In 2011 the César E. Chávez Institute was selected to conduct a 2-year evaluation of a culturally relevant and socially responsible credit-building loan program for low- and moderate-income persons in San Francisco. During this period, CCI worked closely with the Mission Asset Fund (MAF), a local non-profit organization in the Mission District that launched the successful Cestas Populares, or Lending Circles.
MAF's Lending Circles program is a formalized approach to traditional peer lending circles found in many cultures around the world, known by many different names - like Susus throughout Africa, Paluwagan in the Philippines, Lun-hui in China, and Tandas in Mexico. In such circles, which may have a handful of participants or dozens (often friends, relatives and neighbors with similar characteristics), each participant pays an agreed upon amount into the lending circle, and the combined funds are allocated among participants each taking turns for some agreed upon time period.
In a modern context, lending circles offer their members the opportunity to cooperatively build assets, improve credit scores, lower their debt burden, and develop financial expertise, so that they can successfully enter the financial mainstream and build a more secure economic future for themselves, their families and their local community.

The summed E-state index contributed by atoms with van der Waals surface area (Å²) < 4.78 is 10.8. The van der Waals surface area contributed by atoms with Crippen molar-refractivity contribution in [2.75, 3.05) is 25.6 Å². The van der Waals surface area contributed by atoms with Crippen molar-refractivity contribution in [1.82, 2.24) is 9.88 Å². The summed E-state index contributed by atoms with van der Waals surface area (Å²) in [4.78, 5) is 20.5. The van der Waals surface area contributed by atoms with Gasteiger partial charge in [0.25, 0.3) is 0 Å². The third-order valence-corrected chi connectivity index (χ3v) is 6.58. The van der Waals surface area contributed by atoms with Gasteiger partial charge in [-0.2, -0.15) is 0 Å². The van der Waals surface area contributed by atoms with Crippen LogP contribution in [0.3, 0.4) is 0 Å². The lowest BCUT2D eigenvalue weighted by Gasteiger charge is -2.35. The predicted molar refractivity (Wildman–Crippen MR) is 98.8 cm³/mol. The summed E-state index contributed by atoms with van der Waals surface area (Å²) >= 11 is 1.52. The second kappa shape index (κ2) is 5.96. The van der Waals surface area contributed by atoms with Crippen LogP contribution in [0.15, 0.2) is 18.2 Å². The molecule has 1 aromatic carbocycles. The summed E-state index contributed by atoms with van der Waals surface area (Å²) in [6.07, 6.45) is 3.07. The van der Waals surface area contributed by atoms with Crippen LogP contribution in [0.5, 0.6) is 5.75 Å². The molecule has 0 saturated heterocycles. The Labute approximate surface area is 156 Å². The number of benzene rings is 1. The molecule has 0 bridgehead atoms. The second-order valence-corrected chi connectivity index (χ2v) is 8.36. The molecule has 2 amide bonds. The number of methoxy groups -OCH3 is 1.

MAF's strategy has been to formalize the lending circles through partnerships with financial institutions such as CitiBank and Credit Builders Alliance to secure the loans, handle the transactions and provide the repayment information to major credit bureaus. Since its creation in 2008, the Lending Circles have helped hundreds of participants build credit histories, improve credit scores, lower debt burdens, and increase their overall financial capability.
The Institute recently concluded this 2-year project with MAF and the San Francisco Office of Financial Empowerment (OFE) to replicate this model beyond the Mission District and the Latino immigrant community by franchising the Lending Circles to additional, ethnically diverse neighborhoods in San Francisco. CCI's role has been to evaluate the program's effectiveness at increasing the financial capacity of low- to moderate-income persons in the original Mission area plus the five new communities. The evaluation included qualitative and quantitative data to document the financial, personal, and economic progress of participants, and what changes occurred over the course of their participation. The project also explored how to replicate this approach to lending circles at both regional and national levels. The two resulting reports were released on June 4, 2013.